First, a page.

Improve the rapid application development model for deployment readiness

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The rapid application development model aims for accurate deployments, as does DevOps as an IT methodology. It would seem the two concepts are natural partners, but that’s not always the case. Development and operations specialists have to work to unite RAD and DevOps, or risk devaluing both.

RAD, which is a version of continuous development, creates an efficient pipeline for changes to travel from development into production. As software complexities increase, and the possible deployment platforms for a program multiply, the build and deploy process can introduce risks and errors. DevOps tools, designed to orchestrate app configuration in deployment and updates, can overcome these problems. When a rapid application development model meets DevOps configuration and deployment automation practices, the common sticking point is a difference between the test and production environments. The pipeline that combines RAD and DevOps should be vetted and tested.

Development and testing usually occur in specialized sandboxes that bear little resemblance to actual production resources. That makes it difficult, or impossible, to accurately test code deployment and update scenarios until late in the development flow — often not until pilot testing.

Build a better RAD model

A working rapid application development model in today’s IT world demands three things:

  1. Development must take place in a sandbox that is protected from production contamination, but still mimics the real production environment.
  2. DevOps tools used for production deployment must also enable RAD testing flows.
  3. Operations feedback must be injected in development practices to reflect the first two requirements.

Enterprises could build consistent, production-mirror sandboxes for applications’ every development and testing step, with the same kind of hosting or cloud resources. It would ensure accurate tests and faster development. However, in real practice, it is inconvenient to create such complex and large-scale production-like resources. Furthermore, it risks a leak between testing and production that allows untested versions to emerge into real use.

While the cloud is both a critical target for rapid application development and a critical platform to host development as a service, it’s unlikely that many enterprises could build a series of consistently hosted sandboxes leading to production. Another strategy is needed.

Containers for RAD

Containers can address the three aforementioned conditions with the rapid application development model. Containers and container orchestration add abstraction that reduces differences between development and testing sandboxes and production. Adding containers to applications opens two possible pathways to unite DevOps with a rapid application development model. The first is to integrate DevOps with container-based RAD, and the second is to integrate container deployment to RAD tools — essentially, replacing DevOps with container orchestration. The difference in these approaches is their foundation, one of which might be easier for a given organization than the other: Adapt the DevOps pipeline, or adapt the rapid application development tools.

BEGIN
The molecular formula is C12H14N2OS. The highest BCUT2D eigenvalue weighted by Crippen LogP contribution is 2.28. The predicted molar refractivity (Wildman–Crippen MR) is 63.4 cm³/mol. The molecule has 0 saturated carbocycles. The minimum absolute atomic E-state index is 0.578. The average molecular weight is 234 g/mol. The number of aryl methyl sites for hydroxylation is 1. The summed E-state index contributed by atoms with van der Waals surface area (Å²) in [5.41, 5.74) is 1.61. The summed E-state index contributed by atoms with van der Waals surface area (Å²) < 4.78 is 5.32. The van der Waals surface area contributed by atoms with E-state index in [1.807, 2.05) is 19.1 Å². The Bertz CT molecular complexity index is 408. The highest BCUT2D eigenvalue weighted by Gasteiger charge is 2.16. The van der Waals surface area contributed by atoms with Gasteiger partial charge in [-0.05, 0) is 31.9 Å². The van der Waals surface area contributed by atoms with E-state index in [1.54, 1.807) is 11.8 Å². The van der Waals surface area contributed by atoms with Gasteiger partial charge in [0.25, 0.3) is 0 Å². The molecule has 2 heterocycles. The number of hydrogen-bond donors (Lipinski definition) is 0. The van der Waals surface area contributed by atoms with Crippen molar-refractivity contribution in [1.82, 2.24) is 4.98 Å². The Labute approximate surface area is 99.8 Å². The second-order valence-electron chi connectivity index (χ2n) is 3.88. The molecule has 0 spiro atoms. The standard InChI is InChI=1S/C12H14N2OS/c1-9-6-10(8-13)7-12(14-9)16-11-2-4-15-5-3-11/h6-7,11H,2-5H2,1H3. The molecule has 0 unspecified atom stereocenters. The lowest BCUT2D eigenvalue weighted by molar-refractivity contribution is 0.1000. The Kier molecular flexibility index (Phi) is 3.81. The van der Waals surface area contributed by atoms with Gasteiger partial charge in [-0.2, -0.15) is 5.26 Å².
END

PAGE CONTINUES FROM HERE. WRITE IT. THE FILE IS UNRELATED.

Major DevOps tools have plug-ins or extensions for container deployment, but large-scale container adopters argue that traditional DevOps isn’t the best method for container orchestration. DevOps tools are rooted in how to configure applications more than how to deploy or redeploy them. It is difficult to use imperative (script-based) DevOps tools in a configuration-independent manner. Declarative automation tools are more easily adapted to the rapid application development model, particularly if you invoke container orchestration via a plug-in rather than try to mimic it. The configuration and provisioning automation tool, therefore, stays at the declarative level, and the same DevOps models can be used through the entire application development flow.

An increasing number of enterprises adapt rapid application development tools rather than reworking their DevOps toolchain. Kubernetes, Marathon and other container orchestration platforms easily combine with continuous integration tools such as Jenkins to make every stage of rapid development, from unit testing through production, part of an explicit flow. The move from idea to prototype is defined in rapid development terms, using rapid development tools.

Jenkins, Buildbot, CruiseControl and similar tools frame production as a stage of rapid or continuous development. At each stage, they link to container orchestration for deployment. Simply hosting application code in containers does not guarantee that the orchestration practices for each stage will be comparable, but it does organize the process overall. Containers, and a single orchestration tool, provide commonality across all stages of rapid application development to ensure that every stage is tested, including the transition to production.

The rapid application development model, in both setups, is a string of testing and integration phases linked together. Examine if it’s logical to think of this pipeline as the central framework for rapid application development. If so, then base the integration of DevOps and rapid development on the pipeline, which means on rapid development tools. If the process is seen more as deployment-centric, as it might be if the majority of software is purchased rather than programmed in-house, then using DevOps configuration and provisioning automation as the foundation makes more sense.